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David Morrell
Reviewed by: Mario Guslandi 2005

Subterranean Press
US Hardcover Limited First Edition
ISBN: 1-59606-000-X
240 pages; $35.00
Publication Date: September 1, 2004

Headline / Hodder Stoughton
UK Mass Market Paperback
ISBN: 0-7553-217-X
416 pages; £6.99
Publication Date: April 4, 2005
Date reviewed: 05-09-2005

Index: Horror  Mystery  Science Fiction  General Fiction

A new collection of stories by David Morrell, even if made by reprints only, is always an opportunity to rejoice and celebrate for any fan of good, strong, no-nonsense fiction. 'Nightscape' is no exception, beginning with a splendid 'Introduction' to the volume where Morrell provides a disenchanted but affectionate portrait of his late mother and pinpoints the common ground shared by the main characters in this collection: determination. Determination is indeed the unyielding virtue of Carlos, the faithful adjutant of a south American political leader, who carries out his mission — to preserve at all costs the precious content of a mysterious crate-- with extreme consequences in 'Remains To Be Seen'.

Stubbornness is also the feature of a grieving father ('Nothing Will Hurt You') committed to avenge the murder of his daughter by a cold-blooded serial killer. The author skilfully describes the downward spiral the poor man is getting himself into, pressed on by his desire to make up for his previous inability to protect the girl's life.

The subsequent two stories are far less accomplished. 'Elvis 45', about a university professor's obsession with Elvis Presley's life and music, affords pleasant reading and little else, while 'Habitat' , the script of a teleplay in the 80s TV series "Monsters" seems a bit out of place and doesn't appear as effective as it probably was on the screen.

'Front Man', featuring an aged screenwriter with a successful career behind him, is a powerful, highly entertaining tale about the job of writing, Hollywood's oddities, greed and the fragility of human soul. Endowed with a slightly moralistic undercurrent, it's the type of fiction that makes the reader ponder.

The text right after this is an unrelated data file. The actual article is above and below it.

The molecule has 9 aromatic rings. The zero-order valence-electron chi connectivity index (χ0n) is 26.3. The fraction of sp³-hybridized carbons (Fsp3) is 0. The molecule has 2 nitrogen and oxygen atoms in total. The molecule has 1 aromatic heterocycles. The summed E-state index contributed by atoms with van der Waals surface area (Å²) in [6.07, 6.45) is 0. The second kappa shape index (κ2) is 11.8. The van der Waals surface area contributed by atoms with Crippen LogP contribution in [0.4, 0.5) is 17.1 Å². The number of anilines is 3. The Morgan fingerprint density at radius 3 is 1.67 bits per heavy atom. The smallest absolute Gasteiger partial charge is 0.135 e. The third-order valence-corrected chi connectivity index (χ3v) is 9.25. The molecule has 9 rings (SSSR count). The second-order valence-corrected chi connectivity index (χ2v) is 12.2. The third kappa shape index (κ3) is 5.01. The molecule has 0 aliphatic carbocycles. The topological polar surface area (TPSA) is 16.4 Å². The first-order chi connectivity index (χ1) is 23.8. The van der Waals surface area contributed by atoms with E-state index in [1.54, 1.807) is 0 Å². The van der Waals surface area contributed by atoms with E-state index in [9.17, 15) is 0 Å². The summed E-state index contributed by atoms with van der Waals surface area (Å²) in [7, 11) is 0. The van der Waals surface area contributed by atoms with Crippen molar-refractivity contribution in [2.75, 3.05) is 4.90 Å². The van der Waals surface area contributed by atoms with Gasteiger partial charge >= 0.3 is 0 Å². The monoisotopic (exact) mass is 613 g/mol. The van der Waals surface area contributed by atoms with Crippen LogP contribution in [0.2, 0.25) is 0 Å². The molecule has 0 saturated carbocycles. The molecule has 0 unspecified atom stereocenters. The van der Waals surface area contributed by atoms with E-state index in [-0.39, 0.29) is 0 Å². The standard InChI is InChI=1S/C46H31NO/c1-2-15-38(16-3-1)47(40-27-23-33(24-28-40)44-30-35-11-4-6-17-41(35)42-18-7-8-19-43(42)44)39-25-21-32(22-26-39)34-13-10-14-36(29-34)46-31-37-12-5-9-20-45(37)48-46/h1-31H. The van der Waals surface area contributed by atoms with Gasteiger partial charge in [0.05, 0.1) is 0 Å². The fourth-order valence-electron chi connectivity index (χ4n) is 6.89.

A terminally ill man is kept frozen in the hope that in the future a cure for his disease will become available. That's the starting point of 'Resurrection' , supposedly a SF story, actually a sorrowful, extraordinary piece of fiction about life, death and the frailty of human condition.

'If I Should Die Before I Wake' is a tense, dramatic tale about the influenza outbreak which struck Europe and America in 1918, seen through the eyes of a helpless small town physician. Here Morrell is at his best. Characterization is great and the horror of a disease spreading across the nations and killing people by the millions is rendered with crude effectiveness.

The novelette 'Rio Grande Gothic', an excellent detective story starring a police officer obsessed with shoes, and told with the usual gripping, fascinating narrative style, has previously appeared in Al Sarrantonio's famous anthology '999'. Surprisingly the story has not been turned into a movie so far, although it would make a superb thriller.

But this could be said of most of Morrell's fiction, so vivid are the stories, plausible the plots, the dialogues and the characters and so good the actual storytelling. The hardcover Subterranean Press Edition offers the bonus of an effective cover painting by Les Edwards.

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